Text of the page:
The Stein's beautifully restored this barn and gave it a new roof, and a professionally painted exterior. The barn is a nice complement to the fabulous home the Stein's recently built that overlooks the Mississippi river. A photo of the barn, taken by Anton Vanicek, is shown on the right (click the photo to enlarge it).

IdleNot Barn

IdleNot/Sywassink Barn, 3444 New Era Road, Muscatine, Iowa (Muscatine County). Barn 8 on the map. Directions: Take Highway 61 east of Muscatine one mile. Turn right on New Era Road; continue for 6.1 miles. Farm is on south side of road.

The Idlenot barn is on the Sywassink farm purchased in the 1880's by Joyce Schultz's great- grandfather, John Sywassink. Joyce grew up on this farm, and now is a nurse, but in years past she helped milk cows in this barn, as well as to help mow and bale hay. It is thought that this barn replaced an earlier barn that was destroyed by fire. Cows were milked in stanchions that stretched the length of barn on the east side. The hay mow on the North side (the side facing the road) went all the way to the floor for about 1/3rd of the length of the barn. On the south 2/3rd of the barn, the hay mow had a floor above stalls for up to 9 draft horses, and calf pens. A unique gutter system on the west roof is thought to be similar to what might be found on barns is certain parts of Germany.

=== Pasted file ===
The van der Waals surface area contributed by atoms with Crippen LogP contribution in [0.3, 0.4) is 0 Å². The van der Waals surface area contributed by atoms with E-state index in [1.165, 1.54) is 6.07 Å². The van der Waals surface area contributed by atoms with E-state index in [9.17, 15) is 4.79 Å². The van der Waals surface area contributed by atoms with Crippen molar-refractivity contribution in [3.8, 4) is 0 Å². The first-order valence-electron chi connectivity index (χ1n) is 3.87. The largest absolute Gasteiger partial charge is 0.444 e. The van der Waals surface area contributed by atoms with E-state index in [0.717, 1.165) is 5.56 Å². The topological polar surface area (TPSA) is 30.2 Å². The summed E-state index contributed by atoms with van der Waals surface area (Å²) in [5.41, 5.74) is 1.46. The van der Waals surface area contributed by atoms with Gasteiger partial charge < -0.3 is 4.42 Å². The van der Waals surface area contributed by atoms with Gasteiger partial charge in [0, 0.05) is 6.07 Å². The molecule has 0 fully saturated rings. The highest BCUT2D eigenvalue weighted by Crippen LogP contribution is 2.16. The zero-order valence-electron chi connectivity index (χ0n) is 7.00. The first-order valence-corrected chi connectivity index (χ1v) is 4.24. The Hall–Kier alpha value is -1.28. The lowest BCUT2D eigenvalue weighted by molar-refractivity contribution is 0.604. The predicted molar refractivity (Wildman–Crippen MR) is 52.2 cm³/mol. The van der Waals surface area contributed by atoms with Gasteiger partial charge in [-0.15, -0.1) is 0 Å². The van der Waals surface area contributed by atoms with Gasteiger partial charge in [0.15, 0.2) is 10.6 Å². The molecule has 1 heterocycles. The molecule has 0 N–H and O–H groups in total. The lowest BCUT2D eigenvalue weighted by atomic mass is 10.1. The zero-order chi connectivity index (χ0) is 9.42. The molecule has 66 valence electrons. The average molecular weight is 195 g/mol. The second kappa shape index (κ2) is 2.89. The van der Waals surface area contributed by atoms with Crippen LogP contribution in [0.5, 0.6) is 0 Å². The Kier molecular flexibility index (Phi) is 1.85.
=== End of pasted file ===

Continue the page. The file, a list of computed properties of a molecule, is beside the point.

A photo of the barn, taken by Anton Vanicek, is shown on the right (click the photo to enlarge it).

Sywassink Barn

Sywassink Barn, 3510 New Era Road, Muscatine, Iowa (Muscatine County). Barn 9 on the map. Directions: From Muscatine, take Highway 61 east one mile. Turn right onto New Era Road and continue for 6.6 miles. Farm is on south side of road.

The turn-of-the-century Sywassink barn is still in use today. It is a basement barn, and still houses stock cows and calves below the hay mow level. The driveway up to the haymow level is still in place and used. Storage bins for oats and corn were on the hay mow level, and had discharge chutes down into the lower livestock level. In earlier days, cows were milked on the west side in the lean-to addition. Mules were used for field work at one time.

A photo of the barn, taken by Anton Vanicek, is shown on the right (click the photo to enlarge it).

Petersen Barn

Petersen Barn, 1410 Yancy, Stockton, Iowa (Muscatine County). Barn 10 on the map. Directions: From Muscatine go east on Highway 61 ten miles-(or from Blue Grass, go west on Highway 61 three miles)-to Y 30 (Western Avenue). Go north on Y 30 to 150th Street and turn east for 1.5 miles to Yancy. Go north on Yancy one mile to farm on left. ( Or, from Stockton take Y30 south to 135th and go one mile east. Turn south on Yancy.)